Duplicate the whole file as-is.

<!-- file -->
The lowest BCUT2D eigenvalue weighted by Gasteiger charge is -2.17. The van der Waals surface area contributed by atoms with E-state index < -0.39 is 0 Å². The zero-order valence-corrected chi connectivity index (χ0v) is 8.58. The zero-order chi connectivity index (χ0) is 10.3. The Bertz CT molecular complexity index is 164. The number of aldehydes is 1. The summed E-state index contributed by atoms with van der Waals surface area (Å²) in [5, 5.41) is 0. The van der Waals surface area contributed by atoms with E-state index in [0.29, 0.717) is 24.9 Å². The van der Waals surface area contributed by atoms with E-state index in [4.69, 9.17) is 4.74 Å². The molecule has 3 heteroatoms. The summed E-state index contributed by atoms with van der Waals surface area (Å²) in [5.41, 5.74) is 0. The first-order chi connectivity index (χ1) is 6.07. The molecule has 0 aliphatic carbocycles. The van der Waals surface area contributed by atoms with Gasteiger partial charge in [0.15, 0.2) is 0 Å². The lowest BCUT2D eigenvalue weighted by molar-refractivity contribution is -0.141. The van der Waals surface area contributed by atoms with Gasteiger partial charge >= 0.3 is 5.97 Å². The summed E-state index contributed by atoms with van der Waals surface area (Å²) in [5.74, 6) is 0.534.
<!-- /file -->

The lowest BCUT2D eigenvalue weighted by Gasteiger charge is -2.17. The van der Waals surface area contributed by atoms with E-state index < -0.39 is 0 Å². The zero-order valence-corrected chi connectivity index (χ0v) is 8.58. The zero-order chi connectivity index (χ0) is 10.3. The Bertz CT molecular complexity index is 164. The number of aldehydes is 1. The summed E-state index contributed by atoms with van der Waals surface area (Å²) in [5, 5.41) is 0. The van der Waals surface area contributed by atoms with E-state index in [0.29, 0.717) is 24.9 Å². The van der Waals surface area contributed by atoms with E-state index in [4.69, 9.17) is 4.74 Å². The molecule has 3 heteroatoms. The summed E-state index contributed by atoms with van der Waals surface area (Å²) in [5.41, 5.74) is 0. The first-order chi connectivity index (χ1) is 6.07. The molecule has 0 aliphatic carbocycles. The van der Waals surface area contributed by atoms with Gasteiger partial charge in [0.15, 0.2) is 0 Å². The lowest BCUT2D eigenvalue weighted by molar-refractivity contribution is -0.141. The van der Waals surface area contributed by atoms with Gasteiger partial charge >= 0.3 is 5.97 Å². The summed E-state index contributed by atoms with van der Waals surface area (Å²) in [5.74, 6) is 0.534.